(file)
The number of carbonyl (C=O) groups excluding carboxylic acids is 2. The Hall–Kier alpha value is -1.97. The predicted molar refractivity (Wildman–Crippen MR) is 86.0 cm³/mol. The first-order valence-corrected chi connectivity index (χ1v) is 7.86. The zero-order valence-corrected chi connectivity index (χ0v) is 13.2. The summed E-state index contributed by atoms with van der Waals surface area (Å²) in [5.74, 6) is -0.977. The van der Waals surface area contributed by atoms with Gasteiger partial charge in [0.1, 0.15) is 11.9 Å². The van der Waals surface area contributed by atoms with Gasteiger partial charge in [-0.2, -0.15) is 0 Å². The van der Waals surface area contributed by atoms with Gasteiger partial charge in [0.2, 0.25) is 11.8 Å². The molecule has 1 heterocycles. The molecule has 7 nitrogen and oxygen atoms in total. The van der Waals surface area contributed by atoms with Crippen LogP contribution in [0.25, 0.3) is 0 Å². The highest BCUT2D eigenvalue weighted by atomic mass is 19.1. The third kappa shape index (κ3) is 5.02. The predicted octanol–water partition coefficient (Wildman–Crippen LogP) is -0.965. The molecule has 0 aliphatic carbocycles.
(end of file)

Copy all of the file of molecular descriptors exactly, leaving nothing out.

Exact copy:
The number of carbonyl (C=O) groups excluding carboxylic acids is 2. The Hall–Kier alpha value is -1.97. The predicted molar refractivity (Wildman–Crippen MR) is 86.0 cm³/mol. The first-order valence-corrected chi connectivity index (χ1v) is 7.86. The zero-order valence-corrected chi connectivity index (χ0v) is 13.2. The summed E-state index contributed by atoms with van der Waals surface area (Å²) in [5.74, 6) is -0.977. The van der Waals surface area contributed by atoms with Gasteiger partial charge in [0.1, 0.15) is 11.9 Å². The van der Waals surface area contributed by atoms with Gasteiger partial charge in [-0.2, -0.15) is 0 Å². The van der Waals surface area contributed by atoms with Gasteiger partial charge in [0.2, 0.25) is 11.8 Å². The molecule has 1 heterocycles. The molecule has 7 nitrogen and oxygen atoms in total. The van der Waals surface area contributed by atoms with Crippen LogP contribution in [0.25, 0.3) is 0 Å². The highest BCUT2D eigenvalue weighted by atomic mass is 19.1. The third kappa shape index (κ3) is 5.02. The predicted octanol–water partition coefficient (Wildman–Crippen LogP) is -0.965. The molecule has 0 aliphatic carbocycles.